By Vega Subramaniam
What a difference a month can make, eh?
I’ve found myself cocooning for the past several weeks.
For one thing, Mala and I (and her mom) moved a couple weeks ago, from Silver Spring to Laurel, MD, because we thought that would be a fun thing to do in the middle of a pandemic (it wasn’t). We love our new place(s), but we really need to work on our timing.
Partly because of that, and partly because of, you know, the pandemic, I cocooned. Guilt-free. I slept in, ate horribly, ignored emails. I continued to solve crossword puzzles, obviously.
I really had no choice. I really just couldn’t help but notice how untethered I felt. Notice my anxiety, my grief, my pounding heartbeat. Notice that I was having a hard time locating my thoughts. Notice my guilt, my gratitude, the gut-punches, the compassion. The rage. My rage and our collective rage.
Notice that I was unable to be productive in a way I can’t remember feeling for many, many moons.
Notice, too, that I was not in touch with my community, my creativity, my ability to participate in my world the way I would have predicted, assumed that I would have.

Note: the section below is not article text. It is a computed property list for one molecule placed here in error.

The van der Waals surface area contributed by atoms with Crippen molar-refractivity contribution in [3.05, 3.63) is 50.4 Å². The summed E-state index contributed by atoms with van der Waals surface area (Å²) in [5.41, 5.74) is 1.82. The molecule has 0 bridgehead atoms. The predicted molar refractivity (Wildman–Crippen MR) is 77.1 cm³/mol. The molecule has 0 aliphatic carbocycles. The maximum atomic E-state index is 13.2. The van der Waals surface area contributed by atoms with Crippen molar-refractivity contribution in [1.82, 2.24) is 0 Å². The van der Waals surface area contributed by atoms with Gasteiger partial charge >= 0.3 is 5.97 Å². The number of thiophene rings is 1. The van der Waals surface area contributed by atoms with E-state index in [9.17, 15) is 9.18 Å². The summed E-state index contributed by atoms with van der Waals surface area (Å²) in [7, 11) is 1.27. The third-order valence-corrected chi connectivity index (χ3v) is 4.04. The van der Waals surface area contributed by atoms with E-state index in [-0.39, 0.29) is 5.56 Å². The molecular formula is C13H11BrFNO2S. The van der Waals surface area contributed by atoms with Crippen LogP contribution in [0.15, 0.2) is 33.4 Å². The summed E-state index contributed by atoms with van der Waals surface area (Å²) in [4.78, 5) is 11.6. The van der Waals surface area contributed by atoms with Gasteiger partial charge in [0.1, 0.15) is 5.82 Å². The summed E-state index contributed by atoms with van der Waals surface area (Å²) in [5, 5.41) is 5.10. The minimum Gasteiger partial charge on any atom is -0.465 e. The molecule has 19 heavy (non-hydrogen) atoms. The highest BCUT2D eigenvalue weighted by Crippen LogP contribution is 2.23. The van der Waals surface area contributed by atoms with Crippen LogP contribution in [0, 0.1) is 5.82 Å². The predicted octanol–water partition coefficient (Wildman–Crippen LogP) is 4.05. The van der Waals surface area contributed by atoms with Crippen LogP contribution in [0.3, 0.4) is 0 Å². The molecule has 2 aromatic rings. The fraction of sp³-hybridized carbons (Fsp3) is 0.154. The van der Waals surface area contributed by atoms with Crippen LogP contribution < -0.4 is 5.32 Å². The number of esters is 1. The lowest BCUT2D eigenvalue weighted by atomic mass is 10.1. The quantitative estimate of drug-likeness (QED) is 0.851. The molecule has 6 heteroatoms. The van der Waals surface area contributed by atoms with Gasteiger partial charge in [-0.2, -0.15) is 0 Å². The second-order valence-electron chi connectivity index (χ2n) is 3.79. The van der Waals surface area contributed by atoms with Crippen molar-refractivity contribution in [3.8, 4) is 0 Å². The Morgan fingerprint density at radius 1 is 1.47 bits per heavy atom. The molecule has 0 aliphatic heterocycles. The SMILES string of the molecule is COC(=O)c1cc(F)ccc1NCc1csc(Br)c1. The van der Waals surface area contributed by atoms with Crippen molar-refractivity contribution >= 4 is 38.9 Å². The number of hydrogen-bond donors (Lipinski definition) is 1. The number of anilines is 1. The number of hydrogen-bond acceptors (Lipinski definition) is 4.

Strange as all of this was, I settled into it, allowed myself to cocoon, recognized that even if I tried, I wouldn’t be able to accelerate my reentry.
And finally this week, my body released my brain and permitted me to reenter.
I know this is a prime moment for us to point out the reason we fight systemic injustices. “Now do you see why we need universal health care? Unemployment insurance, universal paid sick leave, living wages, internet access, belief in science, prison abolition, Jeff Bezos paying his taxes, adequate emergency funding for our collective good?” Now, finally, do you see?
I would like to add to that catalog. For years, I, along with many many others who study this for a living, have implored people to be kind to ourselves, to recognize the value of self-compassion, failure, rest, sleep, and slowing down.
I am now going to take shameless advantage of this pandemic moment to ask, now do you see how useless self-flagellation is? How you get to do or not do anything or nothing, guilt-free, because you’re a good and decent person and deserve exactly what you want for other people? How slowing down is good for your mental health? How all of this doesn’t make you a self-indulgent, privileged wastrel but, to the contrary, actually more likely to bounce back and access your better self?
Nothing like a pandemic to remind us that we matter, the limits of our capacity matter, and that we show our love for our community through our compassion for ourselves. We need our communities to be whole, and to do that, our communities need us to be whole. This is my plea to you: in this moment see that you must extend to yourself the grace, the patience, the recuperation, the compassion that you are worth, not only right now, but always.